NOR flash finds growing role in automotive designs
TORONTO — As cars get smarter and demand more memory, many technologies are angling for the driver's seat, but it's safe to say NOR flash at least gets to ride shotgun.
As a successor to EEPROM in many applications thanks to its programmability capabilities, NOR flash is finding new opportunities in application areas that need fast, non-volatile memory, including communications, industrial and automotive. The latter, of course, is getting a lot of attention thanks to autonomous vehicle development.
Macronix International, which describes itself as the leading supplier of NOR flash overall, find itself in the third position for automotive. But Anthony Le, senior director of marketing, ecosystem partnership and North America automotive, said the company is confident it will lead that segment in the next two to three years.
Le's career has been well-aligned with the evolution of NOR flash, beginning with his first technology program in the mid-1990s when already NOR flash was able to withstand the high temperatures needed for use under the hood. Today, said Le, that heat tolerance combined with data retention for up 20 years puts Macronix in a good position to capitalize on all the automotive opportunities.
NOR flash got its start in radio — an automotive application that didn't need a lot of memory, said Le. But in the last decade, telematics and all of features and functions in the center console have upped the requirements for memory. Today, you can't sell a car without a digital display. Instead of radios that need 1 megabit of NOR flash, it's clusters that need 12 megabits, even as much as 1 gigabit thanks to all the graphics, he said.
“In a high performing system, like under hood, you can't use any other non-volatile memory besides NOR flash," Le said.
Performance is ultimately what's putting NOR flash in the driver seat today, said Le. “We're getting to the point where you can get almost instant on capabilities because we're able to really boot up the processor at about 500 megabytes per second," he said. When you get into the car and turn on the key, he added, you want that display and that rear-view camera to turn on within a second.
Jim Handy, principal analyst with Objective Analysis, said that “instant-on" is why NOR flash is used in dashboards because it can bring up the basic functionality right away — NOR is better for executing code because special software is needed to manage having your code in NAND flash. “And what you do with that software is that it moves the code from the NAND to a DRAM. And then everything is executed out of the DRAM," he said. “You can execute code right out of the NOR flash, but you can't execute right out of the NAND."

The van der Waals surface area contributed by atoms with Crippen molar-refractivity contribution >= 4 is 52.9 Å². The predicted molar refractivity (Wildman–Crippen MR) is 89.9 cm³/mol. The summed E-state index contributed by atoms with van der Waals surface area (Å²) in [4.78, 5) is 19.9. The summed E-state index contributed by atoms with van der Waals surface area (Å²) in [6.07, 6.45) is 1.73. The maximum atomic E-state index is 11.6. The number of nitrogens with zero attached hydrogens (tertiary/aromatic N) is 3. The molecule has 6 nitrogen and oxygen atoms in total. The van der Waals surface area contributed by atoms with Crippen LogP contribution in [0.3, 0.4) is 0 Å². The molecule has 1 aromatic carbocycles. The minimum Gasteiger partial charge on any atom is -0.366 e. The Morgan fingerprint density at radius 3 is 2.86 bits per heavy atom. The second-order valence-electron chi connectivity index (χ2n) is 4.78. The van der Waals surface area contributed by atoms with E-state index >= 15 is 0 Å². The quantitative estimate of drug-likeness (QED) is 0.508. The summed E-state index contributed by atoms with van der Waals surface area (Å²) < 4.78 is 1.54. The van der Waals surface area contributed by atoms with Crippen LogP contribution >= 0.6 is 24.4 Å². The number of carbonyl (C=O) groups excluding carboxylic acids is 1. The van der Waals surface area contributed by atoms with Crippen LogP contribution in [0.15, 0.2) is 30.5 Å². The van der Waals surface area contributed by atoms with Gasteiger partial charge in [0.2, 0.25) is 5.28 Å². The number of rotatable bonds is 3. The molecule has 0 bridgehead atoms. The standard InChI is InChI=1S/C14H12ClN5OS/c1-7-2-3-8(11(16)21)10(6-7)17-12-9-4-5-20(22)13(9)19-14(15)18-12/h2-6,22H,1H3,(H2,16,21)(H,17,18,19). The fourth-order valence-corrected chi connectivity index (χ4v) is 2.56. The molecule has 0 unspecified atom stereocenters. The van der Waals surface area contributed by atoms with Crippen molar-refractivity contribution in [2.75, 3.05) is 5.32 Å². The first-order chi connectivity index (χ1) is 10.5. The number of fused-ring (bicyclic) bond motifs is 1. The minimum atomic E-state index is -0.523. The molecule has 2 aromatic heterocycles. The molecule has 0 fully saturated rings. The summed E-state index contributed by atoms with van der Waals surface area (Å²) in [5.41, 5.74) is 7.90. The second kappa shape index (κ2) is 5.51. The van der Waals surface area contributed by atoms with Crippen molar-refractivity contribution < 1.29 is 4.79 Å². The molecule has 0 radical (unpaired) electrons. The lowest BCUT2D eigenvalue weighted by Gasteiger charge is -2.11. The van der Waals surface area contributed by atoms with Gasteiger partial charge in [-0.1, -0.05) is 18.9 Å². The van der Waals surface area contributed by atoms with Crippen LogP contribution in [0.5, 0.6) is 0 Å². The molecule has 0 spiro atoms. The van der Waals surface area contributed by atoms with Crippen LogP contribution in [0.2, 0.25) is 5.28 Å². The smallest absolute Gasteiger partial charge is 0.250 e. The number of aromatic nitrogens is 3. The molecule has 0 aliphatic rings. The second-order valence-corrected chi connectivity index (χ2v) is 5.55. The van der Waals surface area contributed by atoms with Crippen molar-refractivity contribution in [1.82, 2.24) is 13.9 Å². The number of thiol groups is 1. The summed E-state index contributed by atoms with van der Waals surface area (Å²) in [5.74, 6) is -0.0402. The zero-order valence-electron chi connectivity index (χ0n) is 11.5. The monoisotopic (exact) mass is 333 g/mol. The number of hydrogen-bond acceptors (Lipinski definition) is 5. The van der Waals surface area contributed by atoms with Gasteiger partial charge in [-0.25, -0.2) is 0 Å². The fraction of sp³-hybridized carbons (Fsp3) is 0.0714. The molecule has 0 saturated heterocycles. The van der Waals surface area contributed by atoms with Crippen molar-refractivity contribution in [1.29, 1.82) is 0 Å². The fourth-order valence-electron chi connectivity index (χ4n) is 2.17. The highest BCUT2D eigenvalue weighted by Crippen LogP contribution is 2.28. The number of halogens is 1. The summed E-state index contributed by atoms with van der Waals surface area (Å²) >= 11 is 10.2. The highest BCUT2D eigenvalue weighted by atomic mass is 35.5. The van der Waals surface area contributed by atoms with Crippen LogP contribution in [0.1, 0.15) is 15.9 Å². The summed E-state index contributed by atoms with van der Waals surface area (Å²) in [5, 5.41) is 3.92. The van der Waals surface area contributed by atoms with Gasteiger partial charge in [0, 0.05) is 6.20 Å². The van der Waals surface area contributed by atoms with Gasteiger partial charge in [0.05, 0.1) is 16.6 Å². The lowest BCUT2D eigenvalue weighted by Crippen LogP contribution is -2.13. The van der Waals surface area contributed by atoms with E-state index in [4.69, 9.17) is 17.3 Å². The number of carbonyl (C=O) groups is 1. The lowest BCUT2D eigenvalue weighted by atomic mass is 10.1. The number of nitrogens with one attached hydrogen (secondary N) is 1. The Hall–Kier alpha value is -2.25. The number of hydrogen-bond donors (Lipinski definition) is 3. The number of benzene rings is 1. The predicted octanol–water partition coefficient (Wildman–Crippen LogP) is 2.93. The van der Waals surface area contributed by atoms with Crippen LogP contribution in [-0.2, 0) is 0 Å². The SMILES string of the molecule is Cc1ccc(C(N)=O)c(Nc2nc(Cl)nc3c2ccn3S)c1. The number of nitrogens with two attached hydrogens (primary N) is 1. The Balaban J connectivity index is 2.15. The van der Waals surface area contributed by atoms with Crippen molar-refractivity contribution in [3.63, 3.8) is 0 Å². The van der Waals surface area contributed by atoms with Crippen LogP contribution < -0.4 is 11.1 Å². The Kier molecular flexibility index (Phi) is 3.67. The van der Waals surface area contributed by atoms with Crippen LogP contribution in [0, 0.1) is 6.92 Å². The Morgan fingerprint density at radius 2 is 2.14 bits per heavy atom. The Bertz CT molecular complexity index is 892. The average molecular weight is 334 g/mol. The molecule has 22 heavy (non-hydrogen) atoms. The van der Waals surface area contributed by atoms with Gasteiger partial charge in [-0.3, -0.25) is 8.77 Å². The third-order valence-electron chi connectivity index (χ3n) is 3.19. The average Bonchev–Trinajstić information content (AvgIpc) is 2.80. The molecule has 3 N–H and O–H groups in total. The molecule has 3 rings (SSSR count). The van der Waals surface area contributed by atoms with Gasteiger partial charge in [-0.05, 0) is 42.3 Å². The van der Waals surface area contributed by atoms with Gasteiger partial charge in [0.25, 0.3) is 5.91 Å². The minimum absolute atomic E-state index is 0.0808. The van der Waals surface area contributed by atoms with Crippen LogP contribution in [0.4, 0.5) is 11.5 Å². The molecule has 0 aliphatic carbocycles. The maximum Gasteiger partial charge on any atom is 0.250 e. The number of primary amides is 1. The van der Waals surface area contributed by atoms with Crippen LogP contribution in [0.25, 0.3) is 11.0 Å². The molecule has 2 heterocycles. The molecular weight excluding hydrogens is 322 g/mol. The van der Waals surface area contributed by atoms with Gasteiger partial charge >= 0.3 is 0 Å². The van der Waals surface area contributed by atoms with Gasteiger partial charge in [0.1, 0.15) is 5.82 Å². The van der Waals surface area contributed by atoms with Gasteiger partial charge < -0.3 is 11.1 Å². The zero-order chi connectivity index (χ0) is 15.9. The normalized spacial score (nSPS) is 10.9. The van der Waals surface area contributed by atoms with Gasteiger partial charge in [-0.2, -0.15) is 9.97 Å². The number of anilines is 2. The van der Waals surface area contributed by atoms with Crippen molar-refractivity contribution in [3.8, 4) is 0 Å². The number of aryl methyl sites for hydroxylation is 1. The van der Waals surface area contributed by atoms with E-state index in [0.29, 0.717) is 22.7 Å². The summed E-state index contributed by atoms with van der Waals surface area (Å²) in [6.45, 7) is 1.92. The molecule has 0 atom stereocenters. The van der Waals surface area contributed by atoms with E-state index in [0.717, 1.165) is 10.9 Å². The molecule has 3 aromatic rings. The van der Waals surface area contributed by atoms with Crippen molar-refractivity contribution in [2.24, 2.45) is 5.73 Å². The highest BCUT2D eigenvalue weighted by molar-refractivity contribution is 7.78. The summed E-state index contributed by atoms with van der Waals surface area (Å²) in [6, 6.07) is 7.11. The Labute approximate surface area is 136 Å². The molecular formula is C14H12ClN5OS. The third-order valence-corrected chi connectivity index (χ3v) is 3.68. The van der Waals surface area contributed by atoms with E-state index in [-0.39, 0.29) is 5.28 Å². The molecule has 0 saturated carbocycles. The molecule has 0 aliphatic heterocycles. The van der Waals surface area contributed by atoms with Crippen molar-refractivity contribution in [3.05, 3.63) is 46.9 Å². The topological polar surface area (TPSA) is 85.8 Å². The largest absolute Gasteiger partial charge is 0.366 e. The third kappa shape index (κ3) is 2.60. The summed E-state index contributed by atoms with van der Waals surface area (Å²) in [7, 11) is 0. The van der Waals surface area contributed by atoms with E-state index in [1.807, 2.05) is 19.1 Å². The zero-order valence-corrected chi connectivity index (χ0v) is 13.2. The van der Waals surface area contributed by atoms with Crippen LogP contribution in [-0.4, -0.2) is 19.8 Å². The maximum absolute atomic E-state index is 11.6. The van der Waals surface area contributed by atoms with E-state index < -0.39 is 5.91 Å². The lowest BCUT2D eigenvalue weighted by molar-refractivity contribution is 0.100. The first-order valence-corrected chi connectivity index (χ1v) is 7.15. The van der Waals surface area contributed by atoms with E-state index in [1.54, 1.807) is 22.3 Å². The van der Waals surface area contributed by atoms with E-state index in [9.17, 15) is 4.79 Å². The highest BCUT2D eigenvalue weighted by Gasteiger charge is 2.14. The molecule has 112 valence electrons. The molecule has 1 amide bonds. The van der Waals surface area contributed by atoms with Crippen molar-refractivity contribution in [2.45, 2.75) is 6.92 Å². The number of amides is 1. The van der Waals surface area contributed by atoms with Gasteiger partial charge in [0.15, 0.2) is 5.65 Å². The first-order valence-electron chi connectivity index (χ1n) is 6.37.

NOR is already in a lot of different parts of the car today, and it will find its way into more because it's good for subsystems, said Handy. If it's got very little code, then it will use a microcontroller that has the NOR inside the microcontroller. But if it's got a larger amount of code because it's a more sophisticated system, then it will have an external NOR flash chip. “You look at today's self-driving cars and all of them have at least one lidar, and each one of those lidars is going to have a NOR flash in it to control the various functions inside that," Handy said.
There was a time when NAND flash was expected sideline NOR flash, but NOR has persevered for several reasons. One is that while NAND does better in applications where you need to store a lot of data, there is a minimum cost for a NAND flash chip, said Handy, so when it comes to smaller amounts of code, you can't buy a fifty-cent NAND flash chip. “You can buy a fifty-cent NOR flash chip," he said. "And it's just more economical for manufacturers of NOR to make a small chip than it is for manufacturers of NAND to make a small chip."
Meanwhile, even automotive-grade NAND can't handle the heat that NOR can, and it doesn't have the reliability for mission-critical automotive applications. Longevity is also a key characteristic of NOR flash, said Macronix's Le, as automakers like stuff that will last a decade to support replacement parts. “We're hearing a lot of pressure for 15 years now. These cars are sitting around, and they still need these parts."
>> This article was originally published on our sister site, EE Times: "NOR flash is road tested."